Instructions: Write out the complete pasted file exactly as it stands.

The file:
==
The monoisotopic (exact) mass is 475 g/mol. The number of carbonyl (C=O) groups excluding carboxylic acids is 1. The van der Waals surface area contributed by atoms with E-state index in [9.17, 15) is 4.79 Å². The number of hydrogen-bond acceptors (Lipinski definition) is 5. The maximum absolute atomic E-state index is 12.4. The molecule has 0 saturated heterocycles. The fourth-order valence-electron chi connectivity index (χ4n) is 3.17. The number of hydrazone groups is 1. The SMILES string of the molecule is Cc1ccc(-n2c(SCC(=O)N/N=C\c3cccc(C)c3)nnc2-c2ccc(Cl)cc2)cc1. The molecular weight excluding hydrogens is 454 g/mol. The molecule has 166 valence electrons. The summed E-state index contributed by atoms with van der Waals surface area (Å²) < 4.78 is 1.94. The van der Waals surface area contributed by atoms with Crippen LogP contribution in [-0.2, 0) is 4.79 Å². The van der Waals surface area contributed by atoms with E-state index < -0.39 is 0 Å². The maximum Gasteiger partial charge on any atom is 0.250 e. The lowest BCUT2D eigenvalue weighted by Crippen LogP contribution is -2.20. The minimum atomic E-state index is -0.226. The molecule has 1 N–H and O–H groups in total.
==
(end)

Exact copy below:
The monoisotopic (exact) mass is 475 g/mol. The number of carbonyl (C=O) groups excluding carboxylic acids is 1. The van der Waals surface area contributed by atoms with E-state index in [9.17, 15) is 4.79 Å². The number of hydrogen-bond acceptors (Lipinski definition) is 5. The maximum absolute atomic E-state index is 12.4. The molecule has 0 saturated heterocycles. The fourth-order valence-electron chi connectivity index (χ4n) is 3.17. The number of hydrazone groups is 1. The SMILES string of the molecule is Cc1ccc(-n2c(SCC(=O)N/N=C\c3cccc(C)c3)nnc2-c2ccc(Cl)cc2)cc1. The molecular weight excluding hydrogens is 454 g/mol. The molecule has 166 valence electrons. The summed E-state index contributed by atoms with van der Waals surface area (Å²) < 4.78 is 1.94. The van der Waals surface area contributed by atoms with Crippen LogP contribution in [-0.2, 0) is 4.79 Å². The van der Waals surface area contributed by atoms with E-state index < -0.39 is 0 Å². The maximum Gasteiger partial charge on any atom is 0.250 e. The lowest BCUT2D eigenvalue weighted by Crippen LogP contribution is -2.20. The minimum atomic E-state index is -0.226. The molecule has 1 N–H and O–H groups in total.